- 2. Biol Trace Elem Res. 2007 Winter;120(1-3):179-94. The influence of methionine, selenomethionine, and vitamin E on liver metabolic pathways and steatosis in high-cholesterol fed rabbits. Birkner E1, Zalejska-Fiolka J, Kasperczyk A, Kasperczyk S, Grucka-Mamczar E, Stawiarska-Pieta B, Birkner K.
- 3. J Lab Clin Med. 1948 Sep;33(9):1123-32. The effect of choline, methionine, and low fat diet on the life expectancy of patients with cirrhosis of the liver. Wade L, Neudorff L, et al.
- 4. Alcohol Clin Exp Res. 1998 Apr;22(2):352-8. Free methionine supplementation limits alcohol-induced liver damage in rats. Parlesak A1, Bode C, Bode JC.
- 5. Biochimie. 2013 Oct;95(10):1811-27. Potential role and therapeutic interests of myo-inositol in metabolic diseases. Croze ML1, Soulage CO.
- 6. Tex State J Med. 1954 Dec;50(12):814-8. Cholesterol metabolism; evaluation of polysorbate 80-choline-inositol complex (monichol) for the management of hypercholesteremia. Albert A, Albert M.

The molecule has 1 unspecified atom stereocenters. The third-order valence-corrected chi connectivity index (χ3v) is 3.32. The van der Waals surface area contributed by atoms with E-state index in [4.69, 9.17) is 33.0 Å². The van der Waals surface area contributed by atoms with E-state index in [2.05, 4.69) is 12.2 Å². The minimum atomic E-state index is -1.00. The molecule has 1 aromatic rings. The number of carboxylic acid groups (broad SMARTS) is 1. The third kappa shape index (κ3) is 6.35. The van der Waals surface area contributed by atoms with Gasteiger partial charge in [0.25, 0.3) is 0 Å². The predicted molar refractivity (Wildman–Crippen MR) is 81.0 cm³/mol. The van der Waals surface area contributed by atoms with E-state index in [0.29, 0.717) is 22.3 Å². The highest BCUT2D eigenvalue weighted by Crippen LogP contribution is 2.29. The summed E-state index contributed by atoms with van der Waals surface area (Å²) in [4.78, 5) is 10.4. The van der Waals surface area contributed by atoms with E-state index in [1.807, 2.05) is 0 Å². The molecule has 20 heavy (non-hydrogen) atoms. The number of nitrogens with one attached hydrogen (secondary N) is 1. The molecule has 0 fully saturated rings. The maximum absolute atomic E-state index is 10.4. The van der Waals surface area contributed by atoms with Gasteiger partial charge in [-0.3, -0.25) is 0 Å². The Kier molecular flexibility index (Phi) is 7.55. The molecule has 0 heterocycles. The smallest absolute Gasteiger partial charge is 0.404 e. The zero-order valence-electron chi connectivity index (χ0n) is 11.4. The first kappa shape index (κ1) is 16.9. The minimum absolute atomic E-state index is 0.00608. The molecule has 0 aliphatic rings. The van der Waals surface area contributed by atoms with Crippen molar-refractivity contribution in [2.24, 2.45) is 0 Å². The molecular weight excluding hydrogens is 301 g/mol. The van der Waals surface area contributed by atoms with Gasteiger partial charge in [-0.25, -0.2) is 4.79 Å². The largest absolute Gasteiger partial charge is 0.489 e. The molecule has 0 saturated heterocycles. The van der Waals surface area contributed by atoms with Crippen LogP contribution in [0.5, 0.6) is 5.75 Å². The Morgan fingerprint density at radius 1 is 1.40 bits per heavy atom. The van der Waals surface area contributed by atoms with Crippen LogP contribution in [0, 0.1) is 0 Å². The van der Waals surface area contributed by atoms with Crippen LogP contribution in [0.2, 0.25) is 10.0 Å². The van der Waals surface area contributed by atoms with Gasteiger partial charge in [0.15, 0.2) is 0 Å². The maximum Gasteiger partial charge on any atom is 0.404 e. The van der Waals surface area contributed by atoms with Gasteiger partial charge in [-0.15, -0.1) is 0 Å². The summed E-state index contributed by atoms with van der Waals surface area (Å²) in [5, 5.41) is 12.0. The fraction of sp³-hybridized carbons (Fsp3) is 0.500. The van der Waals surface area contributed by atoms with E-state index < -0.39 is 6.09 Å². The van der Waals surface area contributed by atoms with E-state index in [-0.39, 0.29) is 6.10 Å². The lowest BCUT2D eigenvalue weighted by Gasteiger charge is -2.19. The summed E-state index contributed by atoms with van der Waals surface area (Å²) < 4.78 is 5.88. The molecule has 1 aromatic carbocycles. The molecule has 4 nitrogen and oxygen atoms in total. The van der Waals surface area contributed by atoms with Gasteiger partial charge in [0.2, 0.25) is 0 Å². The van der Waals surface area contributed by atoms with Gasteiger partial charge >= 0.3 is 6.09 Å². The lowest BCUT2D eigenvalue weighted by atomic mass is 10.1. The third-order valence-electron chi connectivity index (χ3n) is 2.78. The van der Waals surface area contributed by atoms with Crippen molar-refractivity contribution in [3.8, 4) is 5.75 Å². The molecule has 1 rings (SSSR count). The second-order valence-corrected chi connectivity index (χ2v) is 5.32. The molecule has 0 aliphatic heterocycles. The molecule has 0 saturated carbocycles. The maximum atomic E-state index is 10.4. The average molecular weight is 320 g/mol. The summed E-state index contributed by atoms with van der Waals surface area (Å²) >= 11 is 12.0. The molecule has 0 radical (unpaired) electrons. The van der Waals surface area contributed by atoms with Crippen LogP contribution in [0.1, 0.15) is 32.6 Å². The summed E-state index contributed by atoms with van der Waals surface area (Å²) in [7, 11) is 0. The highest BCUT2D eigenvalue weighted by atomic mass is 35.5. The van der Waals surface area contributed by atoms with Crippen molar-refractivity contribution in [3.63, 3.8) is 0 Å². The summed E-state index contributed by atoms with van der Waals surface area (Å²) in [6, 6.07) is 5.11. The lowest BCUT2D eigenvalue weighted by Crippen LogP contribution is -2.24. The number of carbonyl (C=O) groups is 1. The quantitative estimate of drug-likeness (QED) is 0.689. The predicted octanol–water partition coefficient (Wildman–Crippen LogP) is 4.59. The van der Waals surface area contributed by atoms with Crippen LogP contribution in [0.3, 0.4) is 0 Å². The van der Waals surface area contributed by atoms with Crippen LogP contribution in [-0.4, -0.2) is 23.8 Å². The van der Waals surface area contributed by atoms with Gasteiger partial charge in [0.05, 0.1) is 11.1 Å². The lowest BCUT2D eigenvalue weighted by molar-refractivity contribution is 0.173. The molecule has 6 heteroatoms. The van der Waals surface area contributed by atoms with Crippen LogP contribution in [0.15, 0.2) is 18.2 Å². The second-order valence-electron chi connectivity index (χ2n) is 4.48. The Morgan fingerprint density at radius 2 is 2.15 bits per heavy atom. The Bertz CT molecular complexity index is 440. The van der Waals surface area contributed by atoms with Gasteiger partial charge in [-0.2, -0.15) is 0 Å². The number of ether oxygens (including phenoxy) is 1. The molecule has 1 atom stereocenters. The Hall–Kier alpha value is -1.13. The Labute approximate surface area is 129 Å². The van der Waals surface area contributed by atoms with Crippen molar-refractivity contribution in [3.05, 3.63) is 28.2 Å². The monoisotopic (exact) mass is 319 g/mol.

- 7. J Am Med Assoc. 1953 Jun 20;152(8):682-6. Hypercholesteremia; effect on cholesterol metabolism of a polysorbate 80-choline-inositol complex (monichol). Sherber Da, Levites Mm.
- 8. Cell Mol Neurobiol. 2013 Jul;33(5):659-71. The protective effect of myo-inositol on hippocamal cell loss and structural alterations in neurons and synapses triggered by kainic acid-induced status epilepticus. Kotaria N1, Kiladze M, Zhvania MG, Japaridze NJ, Bikashvili T, Solomonia RO, Bolkvadze T.
- 9. Proc Natl Acad Sci U S A. 2006 May 30;103(22):8528-33. Postsynaptic inositol 1,4,5-trisphosphate signaling maintains presynaptic function of parallel fiber-Purkinje cell synapses via BDNF. Furutani K1, Okubo Y, Kakizawa S, Iino M.
- 10. J Nutr. 2014 Mar;144(3):252-7. Choline Supplementation Protects against Liver Damage by Normalizing Cholesterol Metabolism in Pemt/Ldlr Knockout Mice Fed a High-Fat Diet. Al Rajabi A1, Castro GS, da Silva RP, Nelson RC, Thiesen A, Vannucchi H, Vine DF, Proctor SD, Field CJ, Curtis JM, Jacobs RL.